There’s a Revival Goin’ On


Shuggie Otis’s Inspiration Information isn’t the Dylan basement tapes or a recently unearthed Miles-and-Jimi jam session. The 1974 recording was only the third solo album by someone who was hardly a household name in the homes of the dilettantes who were making the news, so to cast Otis’s sudden split from the mid-’70s scene as a “disappearance” along the lines of the Jamestown colony seems a bit . . . willful. If anything, the Return of Shuggie seems to be playing like Banquo at Macbeth’s dinner table and leaving audiophiles from that time a bit shaken when it comes to explaining what might just be benign neglect, with some journalists offering that “there was just so much music in the ’70s.” (Others were dreaming of how best to immortalize themselves in a future major motion picture.) Given his pedigree, Otis should have had no problem becoming the “West Coast superstar” referred to in the reissue’s liner notes. Alas, it didn’t happen. One simple explanation might be that he was unable or unwilling to render his process and product an easy commodity for the cavernous maw that would become the heavily corporatized state of black music. It’s like Bobby Womack monologued back in ’71, recalling some record execs’ reaction to his own r&b: “One of the cats got up and said, ‘I like ya, and I ain’t sayin’ ya can’t sing . . . but you’re not commercial.’ ”

Later on in that same number, Womack says, “I came back and said, ‘Now I wanna sing something that I wanna sing,’ ” before launching into a version of “(They Long to Be) Close to You.” Otis did the very same thing—without covering Karen Carpenter—when he played an inspired set at his album re-release party at Joe’s Pub earlier this month. Jamming with a thrown-together band that included the eager Jimmy Vivino (from Late Night With Conan O’Brien) and Shuggie’s younger brother Nicky on drums, he rode through the hour-long session churning out convincing 12-bar blues, only occasionally turning to crowd pleasers like his “Strawberry Letter 23” and Sly Stone’s “Thank You (Falettinme Be Mice Elf Agin).” Perhaps at 48 years old, Otis is content to leave necromancing the Stone to D’Angelo and his many imitators. It was funny to see the disappointed faces on all the raw-boned white journalists who had come to get funked up.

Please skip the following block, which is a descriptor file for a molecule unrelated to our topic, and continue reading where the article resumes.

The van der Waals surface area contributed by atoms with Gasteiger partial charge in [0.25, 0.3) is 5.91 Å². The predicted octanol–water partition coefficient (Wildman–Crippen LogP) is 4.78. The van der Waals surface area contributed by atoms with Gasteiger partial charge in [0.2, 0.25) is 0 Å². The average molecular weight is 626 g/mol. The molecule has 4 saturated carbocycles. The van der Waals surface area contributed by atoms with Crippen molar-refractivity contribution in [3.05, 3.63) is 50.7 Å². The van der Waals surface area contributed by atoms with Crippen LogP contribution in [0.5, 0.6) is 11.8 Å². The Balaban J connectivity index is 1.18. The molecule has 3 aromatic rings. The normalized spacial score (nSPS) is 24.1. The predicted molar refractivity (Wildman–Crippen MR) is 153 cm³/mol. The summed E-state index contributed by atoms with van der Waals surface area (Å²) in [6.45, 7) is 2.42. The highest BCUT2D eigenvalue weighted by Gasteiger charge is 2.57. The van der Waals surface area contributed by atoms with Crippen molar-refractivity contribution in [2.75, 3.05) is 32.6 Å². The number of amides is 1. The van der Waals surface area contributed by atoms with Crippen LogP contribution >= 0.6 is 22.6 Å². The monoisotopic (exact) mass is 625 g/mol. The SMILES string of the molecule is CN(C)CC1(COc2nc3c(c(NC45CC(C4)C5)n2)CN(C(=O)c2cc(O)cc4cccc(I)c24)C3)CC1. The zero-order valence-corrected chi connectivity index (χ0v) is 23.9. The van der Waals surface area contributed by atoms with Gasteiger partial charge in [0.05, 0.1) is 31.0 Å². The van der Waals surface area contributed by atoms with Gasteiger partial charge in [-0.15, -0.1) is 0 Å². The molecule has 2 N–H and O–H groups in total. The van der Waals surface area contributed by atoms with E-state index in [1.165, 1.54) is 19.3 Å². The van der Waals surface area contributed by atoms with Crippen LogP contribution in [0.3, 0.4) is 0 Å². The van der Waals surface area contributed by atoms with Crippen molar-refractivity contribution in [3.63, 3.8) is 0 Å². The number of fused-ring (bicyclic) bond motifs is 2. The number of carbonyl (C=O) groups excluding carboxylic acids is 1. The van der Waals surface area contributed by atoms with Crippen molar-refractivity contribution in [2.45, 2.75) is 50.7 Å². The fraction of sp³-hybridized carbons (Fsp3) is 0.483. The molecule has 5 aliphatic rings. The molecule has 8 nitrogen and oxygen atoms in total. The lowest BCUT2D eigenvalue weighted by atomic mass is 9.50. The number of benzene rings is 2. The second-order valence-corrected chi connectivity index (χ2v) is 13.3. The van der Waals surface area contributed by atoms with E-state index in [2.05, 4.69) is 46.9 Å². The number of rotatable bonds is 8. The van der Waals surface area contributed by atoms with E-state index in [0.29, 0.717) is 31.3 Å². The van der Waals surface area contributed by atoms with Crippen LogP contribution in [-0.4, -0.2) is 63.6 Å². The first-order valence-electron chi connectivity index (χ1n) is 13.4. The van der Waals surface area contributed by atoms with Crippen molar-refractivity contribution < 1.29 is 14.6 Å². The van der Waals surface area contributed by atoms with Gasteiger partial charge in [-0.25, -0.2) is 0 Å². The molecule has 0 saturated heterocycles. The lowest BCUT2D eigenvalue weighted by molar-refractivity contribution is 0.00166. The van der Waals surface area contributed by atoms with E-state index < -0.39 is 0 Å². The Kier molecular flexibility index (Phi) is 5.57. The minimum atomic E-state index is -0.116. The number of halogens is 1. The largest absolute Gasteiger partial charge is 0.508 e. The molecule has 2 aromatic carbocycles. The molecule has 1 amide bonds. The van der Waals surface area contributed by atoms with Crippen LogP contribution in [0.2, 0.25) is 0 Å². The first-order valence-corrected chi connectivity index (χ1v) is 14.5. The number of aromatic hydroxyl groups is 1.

That the re-release of Inspiration Information is being spun as the work of a genius of California soul is something of a feat, given its long-undiscovered status. The album has always been remarkable for its jewel maker’s attention to detail, and its reissue looks to open the official narrative of funk for a little reconfiguring. From the very sighing, aspirated syllabary it begins with, the recording explores a captivating kind of third-stream funk: sensitive compositions of varying duration, wherein fuzzy chords commingle with guitar jams by turns lyrical and meditative, all of it borne on percolating proto-drum machine patterns that add (rather than subtract) ambience when the sound gets tight-pocket. Many of the songs seem to begin midthought; others merely fade out and in to the next track. If the result sounds like an exquisite trip inside one young man’s (possibly addled) mind, it’s because Otis began recording the album at 19 and didn’t finish until three years later, having sung both lead and backup and having played every instrument except for the strings and horns. And he wrote the arrangements for those.

The music’s staggering production is exceeded only by Otis’s own storied mythology. The son of Greek American bandleader Johnny Otis, who helped transform jazz and r&b into rock’n’roll in the ’40s and ’50s, the younger Otis first played guitar on an album at the age of six in 1959. In addition to his own discography, he recorded with Frank Zappa and was asked to join the Rolling Stones after Mick Taylor’s departure (this esoterica dutifully gleaned from the press release). Though his “Strawberry Letter 23” gave the Brothers Johnson a No. 1 hit in 1977 and OutKast a melody for “Ms. Jackson” 23 years later, Otis himself released only a single album after Inspiration Information. He instead spent the next quarter-century in a semi-obscurity punctuated by intermittent recording, infrequent touring, and the occasional day job.

The album’s revival (along with a 12-inch remix of “Strawberry Letter 23”) by downtown hipster global-beat label Luaka Bop as part of their “World Psychedelic Classics” series places a very American artist in a very world-music context. Every year the international retro buzz seems to center around a single token act—in 1999 it was Brazil’s Os Mutantes (Luaka’s “World Psychedelic Classics” volume 1), and in 2000 it was Fela Anikulapo Kuti . . . admittedly a slow schedule toward cultivating a planetwide music palette, especially for a set that grew up listening to the Carpenters and not Bobby Womack. But regardless of how it plays in lofts and lounges from Chelsea to Greenpoint, Inspiration Information fits quite comfortably within that matrix, both musically and lyrically. As genuine funk documents in the shadow of Jimi and Sly, Shuggie’s compositions are both well schooled and insightfully unique, while his “psychedelic” lyrics read as textbook counterculture response—whether in Brazil, Nigeria, or the U.S.—to the sociopolitical flux that was occurring in the world during the late ’60s to the mid ’70s.

As a historiomusical conundrum, Inspiration Information poses more questions than it ultimately answers, and perhaps that’s one enduring quality of the best of our art. The album also sounds dope as hell, which is probably why we’re still rocking it 27 years later.

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